‘Ben-Hur’, Been There?
Perhaps you’ve seen the original, perhaps you haven’t. Perhaps you heard of it, or perhaps you, like my adult children, are saying, Ben-Who? Either way, despite what the professional critics say, the remake of the celebrated 1959 epic and classic film Ben-Hur is worth going to see. Produced by Paramount Pictures with executive producers Roma Downey and Mark Burnett, this film stars Morgan Freeman, Jack Huston and Toby Kebbell. The original film was based on the 1880 Lew Wallace novel, Ben-Hur: A Tale of The Christ.
Taking place in Jerusalem, and surrounding areas during Jesus’ day, it’s the story of Judah Ben-Hur, a Jewish prince falsely accused of treason by his adopted bother Messala, an officer in the Roman army. Judah is forced into slavery and spends five years in the galley of a Roman battleship. Racked with bitterness and hate, he eventually escapes and returns to his homeland. The revenge-driven Judah encounters Jesus and ultimately discovers forgiveness and redemption.
The film was reduced to two hours in length. Who wants to see a three-and-a-half-hour movie anymore?
Jesus is a character in the film, appearing in several scenes teaching and ministering. The crucifixion scene, while short, is a pivotal part of the redemption story.
Scenes in the galley of the ship and the sea battle where Judah makes his escape were outstanding. The plot and some of the powerful scenes reminded me of the 2002 classic film The Count of Monte Cristo.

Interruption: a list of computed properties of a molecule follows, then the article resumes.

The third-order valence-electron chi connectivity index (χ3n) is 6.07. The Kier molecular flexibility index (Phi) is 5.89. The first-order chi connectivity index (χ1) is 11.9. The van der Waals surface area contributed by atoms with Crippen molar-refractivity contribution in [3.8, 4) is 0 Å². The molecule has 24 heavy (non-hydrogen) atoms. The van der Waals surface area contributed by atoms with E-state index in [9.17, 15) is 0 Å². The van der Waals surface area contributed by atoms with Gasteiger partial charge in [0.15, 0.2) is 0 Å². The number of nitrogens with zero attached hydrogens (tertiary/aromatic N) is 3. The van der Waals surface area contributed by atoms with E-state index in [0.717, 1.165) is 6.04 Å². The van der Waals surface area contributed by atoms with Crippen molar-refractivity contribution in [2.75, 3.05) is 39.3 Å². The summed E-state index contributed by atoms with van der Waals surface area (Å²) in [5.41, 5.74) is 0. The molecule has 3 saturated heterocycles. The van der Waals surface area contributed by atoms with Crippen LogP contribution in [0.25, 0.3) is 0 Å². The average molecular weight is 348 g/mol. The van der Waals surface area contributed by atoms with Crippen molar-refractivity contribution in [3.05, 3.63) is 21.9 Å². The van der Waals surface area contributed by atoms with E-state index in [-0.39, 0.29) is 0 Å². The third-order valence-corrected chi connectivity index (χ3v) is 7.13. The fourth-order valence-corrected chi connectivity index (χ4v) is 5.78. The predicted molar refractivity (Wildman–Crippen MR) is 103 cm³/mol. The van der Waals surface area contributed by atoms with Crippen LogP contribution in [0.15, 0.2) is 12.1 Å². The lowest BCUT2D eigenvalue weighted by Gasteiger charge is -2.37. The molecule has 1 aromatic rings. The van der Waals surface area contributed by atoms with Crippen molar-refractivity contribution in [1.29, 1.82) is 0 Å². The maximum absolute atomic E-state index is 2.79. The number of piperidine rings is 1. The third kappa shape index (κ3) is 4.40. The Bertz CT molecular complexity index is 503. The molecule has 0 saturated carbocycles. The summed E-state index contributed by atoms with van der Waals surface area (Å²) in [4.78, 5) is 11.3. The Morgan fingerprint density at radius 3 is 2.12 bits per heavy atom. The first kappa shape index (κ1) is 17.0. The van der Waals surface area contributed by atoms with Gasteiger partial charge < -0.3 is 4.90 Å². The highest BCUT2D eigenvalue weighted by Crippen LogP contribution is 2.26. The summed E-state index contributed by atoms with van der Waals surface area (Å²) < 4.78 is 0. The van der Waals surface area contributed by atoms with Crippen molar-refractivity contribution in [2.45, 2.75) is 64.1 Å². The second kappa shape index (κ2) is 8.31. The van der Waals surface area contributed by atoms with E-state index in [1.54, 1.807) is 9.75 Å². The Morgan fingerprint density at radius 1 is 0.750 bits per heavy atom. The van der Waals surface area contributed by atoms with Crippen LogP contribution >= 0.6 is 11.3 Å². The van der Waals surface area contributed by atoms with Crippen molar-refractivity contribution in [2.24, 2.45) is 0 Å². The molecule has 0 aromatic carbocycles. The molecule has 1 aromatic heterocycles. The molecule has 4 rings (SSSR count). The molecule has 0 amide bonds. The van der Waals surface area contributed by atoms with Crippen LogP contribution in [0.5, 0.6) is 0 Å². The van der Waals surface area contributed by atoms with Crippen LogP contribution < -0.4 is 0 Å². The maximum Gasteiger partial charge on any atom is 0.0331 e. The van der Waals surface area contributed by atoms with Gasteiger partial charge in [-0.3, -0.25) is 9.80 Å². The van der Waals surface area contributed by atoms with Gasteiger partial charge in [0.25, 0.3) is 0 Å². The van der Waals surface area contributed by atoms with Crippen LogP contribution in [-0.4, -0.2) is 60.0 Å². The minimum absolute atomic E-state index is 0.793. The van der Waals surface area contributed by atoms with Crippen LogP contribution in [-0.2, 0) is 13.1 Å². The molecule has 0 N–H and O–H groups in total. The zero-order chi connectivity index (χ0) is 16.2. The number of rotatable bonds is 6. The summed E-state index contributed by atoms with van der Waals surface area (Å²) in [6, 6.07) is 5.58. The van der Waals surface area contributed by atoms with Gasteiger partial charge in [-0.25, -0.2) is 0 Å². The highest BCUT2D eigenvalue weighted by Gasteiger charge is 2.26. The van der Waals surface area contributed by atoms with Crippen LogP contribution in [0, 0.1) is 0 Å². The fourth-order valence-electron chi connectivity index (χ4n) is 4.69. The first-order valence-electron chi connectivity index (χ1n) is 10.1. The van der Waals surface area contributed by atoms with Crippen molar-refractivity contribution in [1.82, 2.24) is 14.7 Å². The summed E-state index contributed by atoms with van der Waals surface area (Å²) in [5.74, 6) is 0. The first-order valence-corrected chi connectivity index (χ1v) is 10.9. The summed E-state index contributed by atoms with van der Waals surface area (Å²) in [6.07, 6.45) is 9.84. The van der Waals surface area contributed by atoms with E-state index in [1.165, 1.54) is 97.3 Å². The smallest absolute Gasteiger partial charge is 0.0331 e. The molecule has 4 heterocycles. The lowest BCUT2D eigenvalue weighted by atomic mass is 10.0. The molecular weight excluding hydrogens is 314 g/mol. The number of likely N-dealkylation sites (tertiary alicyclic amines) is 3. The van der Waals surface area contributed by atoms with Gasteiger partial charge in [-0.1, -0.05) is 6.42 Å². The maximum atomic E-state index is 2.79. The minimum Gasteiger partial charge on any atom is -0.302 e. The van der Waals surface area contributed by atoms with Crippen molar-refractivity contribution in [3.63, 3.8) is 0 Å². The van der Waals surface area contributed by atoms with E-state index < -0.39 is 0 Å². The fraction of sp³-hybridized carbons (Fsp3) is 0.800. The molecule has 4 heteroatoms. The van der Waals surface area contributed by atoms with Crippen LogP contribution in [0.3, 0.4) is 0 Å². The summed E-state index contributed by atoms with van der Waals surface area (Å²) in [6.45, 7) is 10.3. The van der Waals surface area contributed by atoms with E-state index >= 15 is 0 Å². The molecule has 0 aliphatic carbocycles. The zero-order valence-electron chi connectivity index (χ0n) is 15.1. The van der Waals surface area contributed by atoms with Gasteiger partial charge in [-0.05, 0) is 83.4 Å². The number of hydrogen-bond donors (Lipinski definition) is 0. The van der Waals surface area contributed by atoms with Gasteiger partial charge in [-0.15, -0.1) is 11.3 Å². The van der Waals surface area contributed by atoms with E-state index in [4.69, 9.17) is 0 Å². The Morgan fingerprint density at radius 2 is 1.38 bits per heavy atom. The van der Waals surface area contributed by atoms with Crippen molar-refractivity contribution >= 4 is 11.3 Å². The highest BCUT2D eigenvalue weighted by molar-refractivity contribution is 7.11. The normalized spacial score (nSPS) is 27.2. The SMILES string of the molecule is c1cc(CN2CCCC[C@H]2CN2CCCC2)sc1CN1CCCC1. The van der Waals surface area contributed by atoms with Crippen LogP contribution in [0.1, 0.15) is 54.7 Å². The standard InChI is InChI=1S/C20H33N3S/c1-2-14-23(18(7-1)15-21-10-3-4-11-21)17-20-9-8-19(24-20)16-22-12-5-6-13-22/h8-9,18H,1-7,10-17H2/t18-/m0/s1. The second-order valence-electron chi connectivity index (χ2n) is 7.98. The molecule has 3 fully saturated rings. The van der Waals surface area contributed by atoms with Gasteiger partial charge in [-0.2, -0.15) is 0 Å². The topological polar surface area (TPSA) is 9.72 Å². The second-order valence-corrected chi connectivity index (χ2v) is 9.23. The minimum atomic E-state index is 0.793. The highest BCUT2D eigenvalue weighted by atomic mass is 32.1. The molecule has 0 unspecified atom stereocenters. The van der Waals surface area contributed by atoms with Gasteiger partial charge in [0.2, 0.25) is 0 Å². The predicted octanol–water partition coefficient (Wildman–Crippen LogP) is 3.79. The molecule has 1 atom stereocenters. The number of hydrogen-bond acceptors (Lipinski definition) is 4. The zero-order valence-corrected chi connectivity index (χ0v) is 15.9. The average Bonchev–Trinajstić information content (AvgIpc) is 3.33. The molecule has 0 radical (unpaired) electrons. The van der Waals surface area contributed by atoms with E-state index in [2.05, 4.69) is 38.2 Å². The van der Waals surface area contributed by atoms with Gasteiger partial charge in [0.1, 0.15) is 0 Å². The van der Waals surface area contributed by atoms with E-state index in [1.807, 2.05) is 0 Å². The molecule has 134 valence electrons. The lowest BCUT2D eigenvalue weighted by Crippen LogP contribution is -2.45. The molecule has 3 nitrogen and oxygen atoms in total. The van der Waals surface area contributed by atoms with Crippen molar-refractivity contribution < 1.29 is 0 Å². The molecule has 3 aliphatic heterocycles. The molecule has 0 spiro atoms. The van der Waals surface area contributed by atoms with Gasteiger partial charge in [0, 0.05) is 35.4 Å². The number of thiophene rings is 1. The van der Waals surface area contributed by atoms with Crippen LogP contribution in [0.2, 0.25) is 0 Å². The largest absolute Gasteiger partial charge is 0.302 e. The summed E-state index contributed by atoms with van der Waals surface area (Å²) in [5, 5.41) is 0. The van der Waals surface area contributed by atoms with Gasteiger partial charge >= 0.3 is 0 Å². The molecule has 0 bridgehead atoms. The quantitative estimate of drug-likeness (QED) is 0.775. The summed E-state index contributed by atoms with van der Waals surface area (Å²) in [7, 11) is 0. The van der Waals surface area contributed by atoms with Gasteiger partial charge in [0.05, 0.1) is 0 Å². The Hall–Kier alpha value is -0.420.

Ben-Hur’s chariot race lived up to its reputation as the chariot race of all chariot races.
The film was reduced to 2 hours in length. The shorter length omitted some of the character development and plot.
(Spoiler Alert) At the conclusion, every subplot which appeared hopeless was quickly wrapped up with a happily-ever-after ending. While I was glad it all worked out, it bordered on being unrealistic.
PG-13 for sequences of violence and disturbing images. There was mild sexual content and little inappropriate language. This is not a movie for children.
If you have seen the original 1959 version of Ben-Hur and find yourself making comparisons, the movie might bring some disappointment. If you haven’t seen the original version, go see it for what it’s worth in its own right. For many, the original version is hard to beat. And who can fill the shoes of Charlton Heston? While it doesn’t succeed at everything, the movie is well worth going to see. Moviegoers will walk away with the hope that despite unfortunate events, mistakes and tragedies, there is hope for forgiveness, understanding and healing for every family.
3 out of 4 stars